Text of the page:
plastic bag. After securing roots and sterile soil in clear
wrap, wrap the entire plant in newspaper.
Bromeliads and Orchids:
bare root enclosed in moistened zip lock bag.
Bulbs: bare root wrapped
Dormant perennials: wrap
roots in minimal amount of sterile soil or sphagnum moss and
place in zip lock plastic bag.
Cuttings: Soak cuttings
in water until turgid, then wrap cuttings in dampened paper
towels and place in zip lock bag.
Aquatic and bog plants:
Wrap in damp to wet paper towel, insert in zip lock bag.
Seed: Place seed in dry
zip lock bag. If seed is crushable, place bubble wrap around
nature into your yard. We can't and shouldn't try to
control every natural intruder (plant or animal). Examples
include mushrooms and other fungi, (which are indicators of
a healthy soil and environment), squirrels and other animals
trying to survive due to our destruction of their
habitat, and spider webs we run into occasionally (spiders
control insect populations). Many critter life cycles are
so short that temporary damage they cause to plants can be
tolerated. Fungi (not often pleasant to look at) decay
organic materials that enrich our soils. Nature benefits us
in most cases and we need to be less "sterile" in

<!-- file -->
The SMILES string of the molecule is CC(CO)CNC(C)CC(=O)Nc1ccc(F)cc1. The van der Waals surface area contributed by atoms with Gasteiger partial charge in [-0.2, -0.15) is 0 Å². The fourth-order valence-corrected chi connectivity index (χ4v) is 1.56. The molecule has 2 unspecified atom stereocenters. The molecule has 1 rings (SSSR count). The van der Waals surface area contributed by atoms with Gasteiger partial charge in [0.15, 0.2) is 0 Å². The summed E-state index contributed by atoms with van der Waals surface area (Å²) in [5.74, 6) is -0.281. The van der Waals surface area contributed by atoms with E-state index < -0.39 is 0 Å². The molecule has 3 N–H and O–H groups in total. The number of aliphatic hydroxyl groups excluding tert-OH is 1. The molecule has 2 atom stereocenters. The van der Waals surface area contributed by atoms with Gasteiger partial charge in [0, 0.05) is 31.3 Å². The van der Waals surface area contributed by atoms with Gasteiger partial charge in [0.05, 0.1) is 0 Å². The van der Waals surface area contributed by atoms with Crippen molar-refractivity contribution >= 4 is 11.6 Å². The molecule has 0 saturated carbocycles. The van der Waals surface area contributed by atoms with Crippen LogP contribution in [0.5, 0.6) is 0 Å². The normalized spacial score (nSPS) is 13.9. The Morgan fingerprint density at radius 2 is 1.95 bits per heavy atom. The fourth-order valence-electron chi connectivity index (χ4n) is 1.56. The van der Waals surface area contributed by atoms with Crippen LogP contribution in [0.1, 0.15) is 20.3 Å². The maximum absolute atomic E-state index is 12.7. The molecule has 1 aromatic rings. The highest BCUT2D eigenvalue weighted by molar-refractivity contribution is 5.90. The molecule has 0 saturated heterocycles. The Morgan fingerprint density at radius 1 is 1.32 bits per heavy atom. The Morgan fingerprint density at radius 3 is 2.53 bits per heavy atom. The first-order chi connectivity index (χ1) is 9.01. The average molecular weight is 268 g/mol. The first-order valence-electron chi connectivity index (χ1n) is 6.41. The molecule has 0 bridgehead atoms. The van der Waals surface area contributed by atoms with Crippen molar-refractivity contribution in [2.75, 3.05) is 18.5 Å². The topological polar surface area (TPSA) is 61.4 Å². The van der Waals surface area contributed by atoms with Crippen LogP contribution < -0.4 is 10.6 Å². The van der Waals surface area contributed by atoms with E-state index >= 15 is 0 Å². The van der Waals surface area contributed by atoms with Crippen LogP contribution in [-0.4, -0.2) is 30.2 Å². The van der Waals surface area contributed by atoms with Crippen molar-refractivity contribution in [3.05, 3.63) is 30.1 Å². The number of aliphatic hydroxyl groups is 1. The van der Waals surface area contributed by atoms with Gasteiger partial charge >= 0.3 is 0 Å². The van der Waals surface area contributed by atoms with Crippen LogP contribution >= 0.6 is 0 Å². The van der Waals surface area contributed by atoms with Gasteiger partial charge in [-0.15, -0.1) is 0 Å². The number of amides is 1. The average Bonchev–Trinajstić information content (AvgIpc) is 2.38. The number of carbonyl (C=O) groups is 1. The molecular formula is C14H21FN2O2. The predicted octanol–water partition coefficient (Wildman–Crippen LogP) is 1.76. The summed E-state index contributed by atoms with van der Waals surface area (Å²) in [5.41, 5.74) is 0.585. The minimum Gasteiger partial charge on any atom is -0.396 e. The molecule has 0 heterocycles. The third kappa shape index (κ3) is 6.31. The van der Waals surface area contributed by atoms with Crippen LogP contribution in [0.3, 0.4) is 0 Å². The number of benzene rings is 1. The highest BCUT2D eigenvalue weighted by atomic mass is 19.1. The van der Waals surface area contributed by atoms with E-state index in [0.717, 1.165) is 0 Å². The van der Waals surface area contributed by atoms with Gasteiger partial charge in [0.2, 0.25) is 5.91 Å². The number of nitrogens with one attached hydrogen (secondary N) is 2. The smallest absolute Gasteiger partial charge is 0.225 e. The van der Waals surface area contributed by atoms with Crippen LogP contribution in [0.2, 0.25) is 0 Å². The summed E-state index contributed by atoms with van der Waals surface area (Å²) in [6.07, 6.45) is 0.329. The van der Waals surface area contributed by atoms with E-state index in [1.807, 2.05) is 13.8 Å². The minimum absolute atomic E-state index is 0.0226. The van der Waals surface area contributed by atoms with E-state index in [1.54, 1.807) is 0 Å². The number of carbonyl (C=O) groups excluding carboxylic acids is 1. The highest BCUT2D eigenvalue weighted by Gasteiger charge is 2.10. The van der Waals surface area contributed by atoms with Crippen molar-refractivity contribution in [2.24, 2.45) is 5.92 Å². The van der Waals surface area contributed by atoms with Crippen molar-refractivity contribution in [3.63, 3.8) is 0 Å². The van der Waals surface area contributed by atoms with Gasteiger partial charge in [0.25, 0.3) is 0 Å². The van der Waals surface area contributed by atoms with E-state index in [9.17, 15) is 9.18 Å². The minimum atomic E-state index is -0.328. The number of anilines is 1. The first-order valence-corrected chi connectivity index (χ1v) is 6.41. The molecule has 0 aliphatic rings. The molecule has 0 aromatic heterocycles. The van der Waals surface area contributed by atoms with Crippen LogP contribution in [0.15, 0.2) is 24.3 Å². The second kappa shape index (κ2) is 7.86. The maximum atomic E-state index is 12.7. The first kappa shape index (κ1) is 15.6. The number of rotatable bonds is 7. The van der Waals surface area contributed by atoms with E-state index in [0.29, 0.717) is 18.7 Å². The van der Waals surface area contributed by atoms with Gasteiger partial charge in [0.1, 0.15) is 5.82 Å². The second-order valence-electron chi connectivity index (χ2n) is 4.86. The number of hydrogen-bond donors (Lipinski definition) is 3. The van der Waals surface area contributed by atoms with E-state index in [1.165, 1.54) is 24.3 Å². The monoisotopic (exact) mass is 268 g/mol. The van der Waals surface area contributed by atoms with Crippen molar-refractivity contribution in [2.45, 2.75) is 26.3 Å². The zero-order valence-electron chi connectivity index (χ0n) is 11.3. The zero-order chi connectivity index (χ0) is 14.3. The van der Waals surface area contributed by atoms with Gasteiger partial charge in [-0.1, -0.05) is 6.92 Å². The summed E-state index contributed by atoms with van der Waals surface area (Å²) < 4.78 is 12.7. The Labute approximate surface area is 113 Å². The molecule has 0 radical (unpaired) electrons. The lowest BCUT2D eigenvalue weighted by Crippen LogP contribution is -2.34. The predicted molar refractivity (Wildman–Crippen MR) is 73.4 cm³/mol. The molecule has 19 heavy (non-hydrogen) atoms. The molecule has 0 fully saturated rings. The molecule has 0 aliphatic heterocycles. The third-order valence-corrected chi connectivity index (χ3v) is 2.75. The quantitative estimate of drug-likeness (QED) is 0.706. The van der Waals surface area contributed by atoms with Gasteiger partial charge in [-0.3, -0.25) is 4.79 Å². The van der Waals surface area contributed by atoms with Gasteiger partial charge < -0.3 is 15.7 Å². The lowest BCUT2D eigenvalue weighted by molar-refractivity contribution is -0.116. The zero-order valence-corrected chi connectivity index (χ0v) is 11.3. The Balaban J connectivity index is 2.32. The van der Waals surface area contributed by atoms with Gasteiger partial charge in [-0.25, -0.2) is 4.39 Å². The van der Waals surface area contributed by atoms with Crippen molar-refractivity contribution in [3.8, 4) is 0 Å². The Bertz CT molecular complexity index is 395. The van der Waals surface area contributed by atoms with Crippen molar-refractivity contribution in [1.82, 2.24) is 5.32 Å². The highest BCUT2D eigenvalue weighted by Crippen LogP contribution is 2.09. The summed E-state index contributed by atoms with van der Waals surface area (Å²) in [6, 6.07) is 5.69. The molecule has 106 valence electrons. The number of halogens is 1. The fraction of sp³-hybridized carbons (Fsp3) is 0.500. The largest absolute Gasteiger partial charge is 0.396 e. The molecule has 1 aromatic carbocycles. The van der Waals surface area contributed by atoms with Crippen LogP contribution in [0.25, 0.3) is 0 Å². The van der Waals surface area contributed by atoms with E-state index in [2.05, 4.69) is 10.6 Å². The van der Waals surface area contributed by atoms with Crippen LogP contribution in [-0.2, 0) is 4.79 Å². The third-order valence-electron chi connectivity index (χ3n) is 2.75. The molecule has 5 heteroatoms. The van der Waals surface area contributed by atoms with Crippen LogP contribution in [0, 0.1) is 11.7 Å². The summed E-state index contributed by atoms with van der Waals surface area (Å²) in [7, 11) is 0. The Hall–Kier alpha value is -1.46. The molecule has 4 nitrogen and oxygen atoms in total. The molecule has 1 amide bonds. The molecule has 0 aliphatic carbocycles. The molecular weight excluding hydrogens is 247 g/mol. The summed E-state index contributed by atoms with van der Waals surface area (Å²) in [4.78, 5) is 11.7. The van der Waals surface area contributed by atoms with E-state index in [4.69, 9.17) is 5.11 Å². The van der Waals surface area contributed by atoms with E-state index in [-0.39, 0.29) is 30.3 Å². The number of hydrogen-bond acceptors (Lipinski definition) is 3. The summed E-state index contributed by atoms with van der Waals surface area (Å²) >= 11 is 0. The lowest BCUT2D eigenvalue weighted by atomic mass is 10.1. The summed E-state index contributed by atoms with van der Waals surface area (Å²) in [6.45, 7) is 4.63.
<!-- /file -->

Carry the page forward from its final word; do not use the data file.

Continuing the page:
maintaining our yards and more accepting of the diversity in
our natural environment.
9 Plant Substitutes: Have you
moved to Zone 9 from other areas of the country and miss
certain plants that you can't grow along the Gulf Coast?
Here are some 'almost look alike" substitutes you can plant
Plants I used to grow
in other climate areas
Try this as a
Dogwood (Cornus florida)
Mock Orange (Philadelphus spp)
English Yew (Taxus spp)
Cephalotaxus or Podocarpus
Pachysandra (ground cover)
Witch Hazel (blooms)
Harland Boxwood (B. harlandii) or
Yaupon Holly (I. vomitoria)
Japanese Holly (Ilex crenata)
Buxus microphylla (Korean Boxwood)
SORRY, WISH WE HAD ONE - any suggestions?
Blue Rug Juniper
Bald/Pond/or Montezuma Cypress
In England, the
Dandelion has been declared an endangered wildflower!
Also in England,
garden thievery has grown to such extraordinary proportions
that Scotland Yard has officers specialized in plant theft!
A watermelon is
botanically classified (by fruit type) as a berry!
When you eat a fig,
you are eating a flower, not a fruit!